See also Navigation

  • 2024 Guide To The Night Sky Southern Hemisphere
  • Bernard's Nautical Star Chart
  • Southern Nights
  • New Zealand's Night Sky Glow in the Dark Chart
  • Star Chart of the Southern Skies
  • The Star Finder Book
  • Admiralty Star Finder and Identifier (NP 323)

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    2024 Guide To The Night Sky Southern Hemisphere
    by Storm Dunlop and Wil Tirion. Softcover, 0.18kgs, 150mm x 210mm . Published 2023. 112 pages.
    A month- by- month guide to exploring the skies above Australia, New Zealand and South Africa

    A comprehensive month-by-month handbook to the stars and constellations visible from the southern hemisphere in 2024.
    This practical guidebook is both an easy introduction to astronomy and a useful reference for seasoned stargazers.


    Advice on where to start looking.
    Easy-to-use star maps for each month with descriptions of what to see.
    Special, detailed charts for positions of planets, minor planets, and comets in 2024.
    Seasonal charts and details of dark sky sites.
    Details of objects and events you might see in 2024.

    NZ$25.00 + delivery.

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    Publ.By Brown, Son & Ferguson. Poster 0.09kg, 900mm x 590mm. Line Drawings. 1 Page, Published 2020.

    The Position, the Forms of the various constellations, the Sidereal Hour Angle, Right Ascension and Declination of every star, between 70°N and 70°S used in Navigation and given in the List of Selected Start printed in Brown’s Nautical Almanac

    With Hints for observers, the names and their meanings of the planets and several of the constellations and stars.

    A short pronouncing dictionary of astronomical names and terms.

    NZ$40.00 + delivery.

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    By Naomi Arnold. Hardback, 1.15kg, 200mm x 265mm. Full colour 285 pages, Published 2019.

    Meet the night sky, down under

    Aotearoa New Zealand was founded on stargazing. It was celestial navigation that brought the first people here, and it was tatai arorangi, Maori astronomy, that helped people survive once they arrived. There is no better place on Earth to view the brilliance of other worlds.

    Covering eclipses, aurorae, comets and constellations, backyard observatories, traditional stargazers and world-class astrophotographers, this is the unique story of Te Whanau Marama, our family of light - the night sky that glows above us all.

    NZ$65.00 + delivery.

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    By Stardome Observatory Auckland. Laminated folded chart, 0.035kgs,folded: 100mm x 210mm; Unfolded: 565mm x 210mm, full colour, published 2012.
    When you look up at the stars in the night sky it can be easy to think of them as lights glowing of some sort of large dark curved ceiling. It is impossible to distinguish whether you are looking at a bight star far away or a faint star much closer. The two stars of the Pointers Alpha and Beta Centauri appear about the same brightness, but the brighter one, Alpha Centauri, is the nearest to out Sun, and is 4.2 light years away 1 light-year is 9.5 trillion Kms!

    This beautifully presented fold out chart, which glows in the Dark, locates star patterns forJune 7pm (as per image on the right) and December 10pm. The reverse side has a legend of the Greek constellations and their meanings. A fabulous little guide for any night excursion away from the city lights!

    NZ$15.00 + delivery.

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    Poster, 722mm x 620mm.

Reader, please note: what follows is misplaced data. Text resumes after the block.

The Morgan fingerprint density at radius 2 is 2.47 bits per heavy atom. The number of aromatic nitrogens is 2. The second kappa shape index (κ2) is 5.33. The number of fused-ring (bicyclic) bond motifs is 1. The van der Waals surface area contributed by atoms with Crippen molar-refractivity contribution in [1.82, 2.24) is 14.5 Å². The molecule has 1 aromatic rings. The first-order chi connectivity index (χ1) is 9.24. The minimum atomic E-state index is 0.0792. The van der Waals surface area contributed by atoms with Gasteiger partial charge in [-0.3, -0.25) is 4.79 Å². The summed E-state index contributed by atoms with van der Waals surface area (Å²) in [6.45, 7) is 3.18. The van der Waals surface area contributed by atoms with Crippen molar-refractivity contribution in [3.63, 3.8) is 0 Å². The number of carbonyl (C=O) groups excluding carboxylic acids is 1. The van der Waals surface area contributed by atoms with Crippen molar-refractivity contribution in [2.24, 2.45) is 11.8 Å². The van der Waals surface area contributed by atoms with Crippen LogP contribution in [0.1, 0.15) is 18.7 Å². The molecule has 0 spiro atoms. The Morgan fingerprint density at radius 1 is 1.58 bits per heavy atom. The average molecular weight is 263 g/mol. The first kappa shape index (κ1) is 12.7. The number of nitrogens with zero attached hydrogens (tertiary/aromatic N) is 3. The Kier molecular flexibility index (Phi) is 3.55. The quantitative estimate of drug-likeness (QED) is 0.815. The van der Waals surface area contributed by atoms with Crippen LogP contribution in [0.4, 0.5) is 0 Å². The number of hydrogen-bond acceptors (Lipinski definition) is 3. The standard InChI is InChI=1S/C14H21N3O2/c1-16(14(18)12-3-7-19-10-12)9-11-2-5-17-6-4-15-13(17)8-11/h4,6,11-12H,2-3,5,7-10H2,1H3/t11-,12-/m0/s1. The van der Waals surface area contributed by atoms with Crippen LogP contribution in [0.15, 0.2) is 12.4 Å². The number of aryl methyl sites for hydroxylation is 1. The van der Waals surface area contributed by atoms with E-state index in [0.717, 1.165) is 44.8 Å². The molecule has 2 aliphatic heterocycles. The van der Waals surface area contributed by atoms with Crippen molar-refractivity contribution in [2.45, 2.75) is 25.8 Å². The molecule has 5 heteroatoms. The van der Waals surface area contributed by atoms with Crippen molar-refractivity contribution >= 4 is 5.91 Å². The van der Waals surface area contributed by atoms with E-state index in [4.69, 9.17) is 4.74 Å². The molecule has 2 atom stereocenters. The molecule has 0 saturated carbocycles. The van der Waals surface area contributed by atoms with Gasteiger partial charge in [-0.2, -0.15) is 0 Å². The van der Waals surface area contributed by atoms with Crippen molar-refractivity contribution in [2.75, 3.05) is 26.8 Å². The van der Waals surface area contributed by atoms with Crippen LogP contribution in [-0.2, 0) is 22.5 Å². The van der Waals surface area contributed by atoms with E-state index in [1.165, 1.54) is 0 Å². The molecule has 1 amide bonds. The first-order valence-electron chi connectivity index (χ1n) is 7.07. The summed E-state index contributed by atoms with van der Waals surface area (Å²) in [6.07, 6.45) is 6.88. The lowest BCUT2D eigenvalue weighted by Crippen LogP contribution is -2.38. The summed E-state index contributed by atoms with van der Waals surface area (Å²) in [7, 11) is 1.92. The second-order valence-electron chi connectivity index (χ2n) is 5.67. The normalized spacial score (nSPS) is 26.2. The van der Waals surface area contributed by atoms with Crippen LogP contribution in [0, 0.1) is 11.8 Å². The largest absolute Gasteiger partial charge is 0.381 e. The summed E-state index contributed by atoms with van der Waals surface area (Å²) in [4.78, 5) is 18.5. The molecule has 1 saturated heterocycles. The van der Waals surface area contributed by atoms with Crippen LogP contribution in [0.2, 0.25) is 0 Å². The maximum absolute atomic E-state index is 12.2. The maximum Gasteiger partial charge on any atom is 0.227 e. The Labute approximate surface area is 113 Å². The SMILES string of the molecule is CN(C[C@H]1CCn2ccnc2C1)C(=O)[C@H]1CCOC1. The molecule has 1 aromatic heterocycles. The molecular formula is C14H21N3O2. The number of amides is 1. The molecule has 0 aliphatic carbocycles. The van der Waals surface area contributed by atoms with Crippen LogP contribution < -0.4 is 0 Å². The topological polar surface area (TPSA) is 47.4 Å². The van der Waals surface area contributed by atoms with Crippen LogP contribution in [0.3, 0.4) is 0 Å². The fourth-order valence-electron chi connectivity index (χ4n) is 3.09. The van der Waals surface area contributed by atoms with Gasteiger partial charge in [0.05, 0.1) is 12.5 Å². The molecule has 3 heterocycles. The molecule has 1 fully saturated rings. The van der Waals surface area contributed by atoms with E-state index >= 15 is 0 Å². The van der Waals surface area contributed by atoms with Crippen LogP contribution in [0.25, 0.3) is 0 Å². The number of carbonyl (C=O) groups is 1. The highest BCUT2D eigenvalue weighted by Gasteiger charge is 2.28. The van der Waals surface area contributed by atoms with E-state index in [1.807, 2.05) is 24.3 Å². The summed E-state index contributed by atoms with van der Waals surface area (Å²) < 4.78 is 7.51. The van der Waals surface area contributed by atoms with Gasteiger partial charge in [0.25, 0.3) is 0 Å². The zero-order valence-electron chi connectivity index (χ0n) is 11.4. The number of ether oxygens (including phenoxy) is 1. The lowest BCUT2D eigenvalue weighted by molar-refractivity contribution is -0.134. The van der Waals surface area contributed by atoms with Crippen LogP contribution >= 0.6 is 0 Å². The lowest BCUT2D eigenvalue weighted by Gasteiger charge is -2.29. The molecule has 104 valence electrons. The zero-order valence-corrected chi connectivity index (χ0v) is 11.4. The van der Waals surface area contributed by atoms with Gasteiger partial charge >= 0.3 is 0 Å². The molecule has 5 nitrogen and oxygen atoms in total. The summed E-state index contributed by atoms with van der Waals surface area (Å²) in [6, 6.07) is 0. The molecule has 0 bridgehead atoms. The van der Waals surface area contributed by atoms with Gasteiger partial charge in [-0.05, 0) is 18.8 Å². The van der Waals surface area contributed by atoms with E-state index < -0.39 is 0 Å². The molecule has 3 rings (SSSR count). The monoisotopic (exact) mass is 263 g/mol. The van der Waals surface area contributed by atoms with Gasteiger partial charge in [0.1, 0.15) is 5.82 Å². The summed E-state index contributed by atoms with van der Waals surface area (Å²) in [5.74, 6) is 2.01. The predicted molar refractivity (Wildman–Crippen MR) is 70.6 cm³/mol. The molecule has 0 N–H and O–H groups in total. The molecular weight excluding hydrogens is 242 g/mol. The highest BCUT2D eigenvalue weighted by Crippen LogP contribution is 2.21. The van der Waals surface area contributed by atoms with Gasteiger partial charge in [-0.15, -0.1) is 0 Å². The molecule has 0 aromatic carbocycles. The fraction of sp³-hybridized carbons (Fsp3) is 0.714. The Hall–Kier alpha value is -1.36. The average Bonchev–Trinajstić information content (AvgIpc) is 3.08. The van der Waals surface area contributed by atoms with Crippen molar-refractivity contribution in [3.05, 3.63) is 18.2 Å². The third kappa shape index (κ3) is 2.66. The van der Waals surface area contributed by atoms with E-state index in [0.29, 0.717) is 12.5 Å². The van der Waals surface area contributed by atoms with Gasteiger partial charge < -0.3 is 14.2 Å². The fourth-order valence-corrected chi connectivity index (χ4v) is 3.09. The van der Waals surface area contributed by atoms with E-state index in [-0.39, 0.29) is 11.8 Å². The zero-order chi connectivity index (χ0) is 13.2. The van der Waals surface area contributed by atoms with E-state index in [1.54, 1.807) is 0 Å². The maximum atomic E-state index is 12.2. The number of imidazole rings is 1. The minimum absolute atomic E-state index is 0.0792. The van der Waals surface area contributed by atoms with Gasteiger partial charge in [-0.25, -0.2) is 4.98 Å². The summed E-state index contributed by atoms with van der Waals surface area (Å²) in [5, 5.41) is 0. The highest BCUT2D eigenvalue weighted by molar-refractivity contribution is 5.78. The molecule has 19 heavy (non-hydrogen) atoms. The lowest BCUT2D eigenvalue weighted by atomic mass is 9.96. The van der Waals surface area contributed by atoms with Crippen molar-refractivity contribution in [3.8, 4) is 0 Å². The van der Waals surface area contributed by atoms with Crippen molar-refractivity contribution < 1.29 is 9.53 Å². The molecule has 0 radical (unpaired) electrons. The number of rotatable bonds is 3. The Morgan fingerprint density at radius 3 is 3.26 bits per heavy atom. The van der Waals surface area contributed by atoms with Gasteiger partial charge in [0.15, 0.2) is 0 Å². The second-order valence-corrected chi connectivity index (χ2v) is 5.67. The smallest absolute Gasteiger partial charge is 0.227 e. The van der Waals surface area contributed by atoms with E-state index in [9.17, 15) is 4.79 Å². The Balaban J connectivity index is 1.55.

This chart depicts the night sky in autumn, as seen from 37 degrees South (New Zealand and southern Australia, South Africa and South America).
    This map shows the nigh sky as it appears at about 11pm local time in mid-April, 9pm in mid-May, and 7pm in mid-June. At these times the Southern Cross stands upright, dead south of the observer, and the Milky Way forms a great glowing arch across the sky.
    About 1000 stars have been shown - those of magnitude 4.5 or brighter. These correspond to the stars which may be seen easily from the suburbs of a large city on a clear, dark night. In rural areas, away from any artificial light, over 3600 stars are visible at any one time.

    NZ$15.00 + delivery.

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    by David Burch. Softcover, 0.15kgs, 190mm x 235mm . 3rd Edition. Published 2016. 68 pages.
    A complete guide to the many uses of the 2102-D Star Finder

    This book turns the 2102-D Star Finder into a hand-held planetarium, which will become your most important tool for star ID and for planning star and planet sights.
    Includes many unique practical tables not found elsewhere, such as how to tell the best use of the moon from its age, how to compare brightness of stars and planets in an easy way, which stars are reddish, and more.
    Also, a general discussion of choosing and optimizing star-planet sights and how to optimize sun-moon fixes during the day, along with general tips on practical celestial navigation. Plus how to use the Star Finder as a solar compass if your magnetic compass should fail...

    Extensive realistic examples worked out in full numerical detail. This is definitely a specialized book. But it will certainly tell you all you ever wanted to know about the Star Finder — and probably more!

    NZ$50.00 + delivery.

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    by Admiralty. Softcover, 0.16kgs, 300mm x 300mm. 1970.

    The Admiralty Star Finder and Identifier consists of star charts for the northern and southern hemisphere together with 8 transparent templates for latitudes 0, 10, 20, 30, 40, 50, 60, 75 degrees.
    The chart shows 57 stars tabulated in The Nautical Almanac (NP314).

    NZ$85.00 + Delivery

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